Luke 9:51 marks the beginning of Jesus last days on earth, those associated with Lent, Easter and the Ascension. Some see the transfiguration in Luke 9:28ff as the beginning of this period.  There are very few indicators of time elapsed in these chapters.  The NT writers are fond of the number 40, so it is surprising that Luke does not mention forty days (or 45 if weekends are included) or some time period. (Articles referenced below on the origins of Lent do not refer to Luke 9:51 and what Jesus did during his last days on earth.)

Last days’ activities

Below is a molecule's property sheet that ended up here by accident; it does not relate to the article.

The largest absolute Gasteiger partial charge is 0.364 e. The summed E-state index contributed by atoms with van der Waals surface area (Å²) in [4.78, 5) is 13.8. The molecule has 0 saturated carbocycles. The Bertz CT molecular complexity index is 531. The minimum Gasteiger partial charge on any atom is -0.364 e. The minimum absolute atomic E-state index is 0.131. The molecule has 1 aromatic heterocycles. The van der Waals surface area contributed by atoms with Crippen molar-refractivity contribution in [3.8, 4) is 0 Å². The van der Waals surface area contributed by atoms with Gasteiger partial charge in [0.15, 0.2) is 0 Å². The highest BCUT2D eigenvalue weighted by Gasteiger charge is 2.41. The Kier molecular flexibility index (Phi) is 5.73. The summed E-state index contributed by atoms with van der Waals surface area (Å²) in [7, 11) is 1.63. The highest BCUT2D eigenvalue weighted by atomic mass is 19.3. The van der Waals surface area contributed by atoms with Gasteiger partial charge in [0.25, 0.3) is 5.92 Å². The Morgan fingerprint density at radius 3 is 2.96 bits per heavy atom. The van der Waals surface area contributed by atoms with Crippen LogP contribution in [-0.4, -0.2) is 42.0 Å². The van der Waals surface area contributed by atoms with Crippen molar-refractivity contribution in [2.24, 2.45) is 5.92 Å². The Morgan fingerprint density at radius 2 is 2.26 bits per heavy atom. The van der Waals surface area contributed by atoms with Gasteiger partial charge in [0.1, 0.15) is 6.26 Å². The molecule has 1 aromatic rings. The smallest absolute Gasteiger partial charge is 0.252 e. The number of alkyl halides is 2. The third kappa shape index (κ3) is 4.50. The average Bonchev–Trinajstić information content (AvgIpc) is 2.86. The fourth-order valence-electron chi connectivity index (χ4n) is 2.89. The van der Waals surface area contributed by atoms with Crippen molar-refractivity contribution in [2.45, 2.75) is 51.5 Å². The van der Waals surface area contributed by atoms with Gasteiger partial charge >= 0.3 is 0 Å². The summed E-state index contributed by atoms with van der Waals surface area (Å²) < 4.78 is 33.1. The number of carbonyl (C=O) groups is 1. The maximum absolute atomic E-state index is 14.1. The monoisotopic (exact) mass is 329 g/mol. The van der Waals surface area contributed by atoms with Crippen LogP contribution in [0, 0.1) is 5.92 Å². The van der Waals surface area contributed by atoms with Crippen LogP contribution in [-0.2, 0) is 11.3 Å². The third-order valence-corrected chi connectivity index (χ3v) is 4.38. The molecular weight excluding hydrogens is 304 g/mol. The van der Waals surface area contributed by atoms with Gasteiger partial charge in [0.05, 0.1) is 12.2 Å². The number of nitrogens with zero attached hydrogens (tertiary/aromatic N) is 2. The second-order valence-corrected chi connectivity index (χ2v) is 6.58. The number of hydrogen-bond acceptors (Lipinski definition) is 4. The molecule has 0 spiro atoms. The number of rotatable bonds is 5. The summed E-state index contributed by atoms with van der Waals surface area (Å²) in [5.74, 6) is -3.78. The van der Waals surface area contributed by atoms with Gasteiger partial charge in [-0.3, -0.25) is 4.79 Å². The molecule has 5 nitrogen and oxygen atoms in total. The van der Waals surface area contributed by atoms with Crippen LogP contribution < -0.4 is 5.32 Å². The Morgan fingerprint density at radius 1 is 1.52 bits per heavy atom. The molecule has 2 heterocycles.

What did Jesus do during those last days before his death as he anticipated his ascension?  He clearly had a sense that this was a crucial time in his ministry. How did the pressure of his coming death and ascension influence his activities?  Surely the activities of Luke 9 through Luke 22 arose out of Jesus declaration in his first sermon (Luke 4).   Beyond that, Jesus, I believe, was preparing the way for continuation of kingdom work.  He began a new phase outreach by sending out seventy of his followers (chapter 10) to announce the coming of the kingdom. Once ascended, he would reign and provide intercession for his followers as they lived as they were created to live.  During the last days of his life, didn’t he continue to do what he announced what he would do? What indications are there that he simply prepared for his death? (Of course, he prepared for his death or the manner of his death at Gethsemane.) Just before the ascension declaration in 9:51, Jesus had told the disciples that he was going to Jerusalem where he would be killed and then raised from the dead.  Did he change what he was doing under the threats from religious and political leaders? To what extent is it true that the way he lived led to the cross; to the tomb; from the tomb to his exaltation as King?  Was this why Jesus came, to draw people to God, to establish the Kingdom of Heaven? to be acknowledged as king in the kingdom of God?